Permaculture – a new focus for 2016

Perm 1Simon Habel, Catholic Earthcare’s Program Manager, reflects on his recent permaculture training and the link between permaculture and integral ecology.

In January I had the great opportunity of undertaking a two-week Permaculture Design Certificate course in Sydney. The course was offered by Milkwood Permaculture and took place at the Montessori school in Balmain, NSW. Attending the course were 25 students from around Australia and across the world, bringing fantastic diversity of cultures and knowledge.

Simon Habel, visiting the Montessori School garden.

Simon Habel at the Montessori School garden

We were all there to learn how to design spaces and landscapes that would be sympathetic to nature and work with it rather than against it. Students came together to learn how to design their own spaces, whether it be an apartment balcony or a 350 acre organic farm. I created two designs – one for my backyard and a more in depth one for a school landscape.

The ethics of Permaculture are simple enough – Care for the Earth, Care for People, and Fair Share – all living things should have an equal share of the earth’s resources. These underpin a number of design principles that provide tools for a way of perceiving the world. This is a holistic and systems based approach that focuses on opportunities rather than obstacles.

The course involved field trips to community and rooftop gardens throughout Sydney that demonstrated the principles and gave us some real life examples of Permaculture in action. We also visited Michael Mobb’s Sustainable House, a standard row cottage in inner Sydney that uses no electricity from the grid, collects all water from rainwater and recycles all sewerage waste into fertilizer. All while looking from inside and out like a normal house.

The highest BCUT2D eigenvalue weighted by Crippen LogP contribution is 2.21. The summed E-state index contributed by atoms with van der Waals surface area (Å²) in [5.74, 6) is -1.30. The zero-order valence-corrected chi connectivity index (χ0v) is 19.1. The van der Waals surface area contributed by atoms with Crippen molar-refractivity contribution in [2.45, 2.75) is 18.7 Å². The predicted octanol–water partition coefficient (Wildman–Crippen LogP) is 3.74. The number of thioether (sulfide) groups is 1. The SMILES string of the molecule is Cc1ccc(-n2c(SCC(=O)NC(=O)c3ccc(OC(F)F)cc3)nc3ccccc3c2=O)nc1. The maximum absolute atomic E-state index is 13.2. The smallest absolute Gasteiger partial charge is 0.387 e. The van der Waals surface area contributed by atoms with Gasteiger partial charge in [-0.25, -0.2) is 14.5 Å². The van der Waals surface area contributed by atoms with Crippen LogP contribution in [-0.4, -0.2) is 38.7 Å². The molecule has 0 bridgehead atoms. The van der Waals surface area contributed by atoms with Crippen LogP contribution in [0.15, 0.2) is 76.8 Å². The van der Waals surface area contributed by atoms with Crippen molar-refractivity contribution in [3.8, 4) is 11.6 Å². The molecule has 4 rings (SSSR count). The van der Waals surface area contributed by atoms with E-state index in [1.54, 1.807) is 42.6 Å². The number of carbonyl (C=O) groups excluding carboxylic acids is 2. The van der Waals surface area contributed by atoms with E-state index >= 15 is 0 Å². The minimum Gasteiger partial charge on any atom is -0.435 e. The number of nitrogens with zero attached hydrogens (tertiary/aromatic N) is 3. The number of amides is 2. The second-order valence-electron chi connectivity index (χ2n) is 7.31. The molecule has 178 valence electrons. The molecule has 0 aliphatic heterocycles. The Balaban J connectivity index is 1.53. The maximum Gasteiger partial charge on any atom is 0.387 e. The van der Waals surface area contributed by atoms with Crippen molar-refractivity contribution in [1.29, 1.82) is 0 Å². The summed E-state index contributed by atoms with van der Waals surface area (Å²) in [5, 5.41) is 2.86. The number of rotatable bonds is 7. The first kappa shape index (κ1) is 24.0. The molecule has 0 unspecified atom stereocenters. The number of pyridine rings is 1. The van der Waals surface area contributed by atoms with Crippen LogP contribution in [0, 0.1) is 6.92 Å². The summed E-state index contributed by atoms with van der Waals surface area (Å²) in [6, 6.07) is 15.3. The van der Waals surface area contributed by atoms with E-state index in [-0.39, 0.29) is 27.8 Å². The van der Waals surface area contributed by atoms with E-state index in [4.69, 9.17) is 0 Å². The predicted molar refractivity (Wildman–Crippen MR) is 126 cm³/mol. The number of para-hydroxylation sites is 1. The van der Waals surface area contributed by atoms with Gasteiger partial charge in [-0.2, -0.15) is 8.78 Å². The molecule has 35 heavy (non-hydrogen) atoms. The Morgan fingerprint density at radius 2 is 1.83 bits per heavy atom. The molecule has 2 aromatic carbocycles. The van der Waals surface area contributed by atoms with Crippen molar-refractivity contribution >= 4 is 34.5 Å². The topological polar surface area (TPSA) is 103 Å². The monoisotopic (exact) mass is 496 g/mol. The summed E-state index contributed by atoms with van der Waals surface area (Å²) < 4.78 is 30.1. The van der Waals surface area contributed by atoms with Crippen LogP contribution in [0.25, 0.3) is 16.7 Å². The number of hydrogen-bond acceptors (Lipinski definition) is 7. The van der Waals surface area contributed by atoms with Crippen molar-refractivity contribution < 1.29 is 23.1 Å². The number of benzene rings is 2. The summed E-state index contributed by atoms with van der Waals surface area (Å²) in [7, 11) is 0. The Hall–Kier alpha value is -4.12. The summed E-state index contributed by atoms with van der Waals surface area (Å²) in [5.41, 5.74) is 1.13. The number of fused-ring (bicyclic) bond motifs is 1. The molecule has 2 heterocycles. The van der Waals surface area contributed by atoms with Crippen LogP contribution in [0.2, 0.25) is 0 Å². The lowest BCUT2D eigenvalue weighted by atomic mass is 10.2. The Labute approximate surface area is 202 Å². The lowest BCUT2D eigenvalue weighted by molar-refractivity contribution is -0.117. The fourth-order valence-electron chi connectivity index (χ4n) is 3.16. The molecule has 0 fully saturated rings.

Many aspects of design thinking and horticulture were explored, from how to sequester carbon in your Permaculture designs to the incredible role of fungus in our ecological systems. Coming from an ecology and conservation background meant that I already had been exposed to many of these ideas, but the beauty was in the way it all integrated seamlessly with the Permaculture philosophy.

The very clever Milkwood rooftop Aquaponics system

The clever Milkwood rooftop Aquaponics system

By the end of the course my perception of what Permaculture was had shifted tremendously. I had initially thought it was a system of designing landscapes like backyards through to small farms in a sympathetic manner to nature. What I came away with is a profound appreciation for looking at all aspects of how we live on the planet, from how we think, to how we interact in communities and nature. I learned that we need to work with what we have rather than try and force a design on nature to suit our needs.

Permaculture is a conscious design of the way we live that enriches the earth, while being productive and meeting our basic needs in a manner that doesn’t destroy creation. It reminds me of the integral ecology Pope Francis speaks about in Laudato Si’. There is a need to take all aspects of our society and the environment into account in how we live on this planet. One cannot be sacrificed for the other. As Pope Francis says: “When we speak of the “environment”, what we really mean is a relationship existing between nature and the society which lives in it. Nature cannot be regarded as something separate from ourselves or as a mere setting in which we live. We are part of nature, included in it and thus in constant interaction with it. “

Catholic Earthcare Australia will be offering permaculture design programs in 2016. For more information and to register your interest please email

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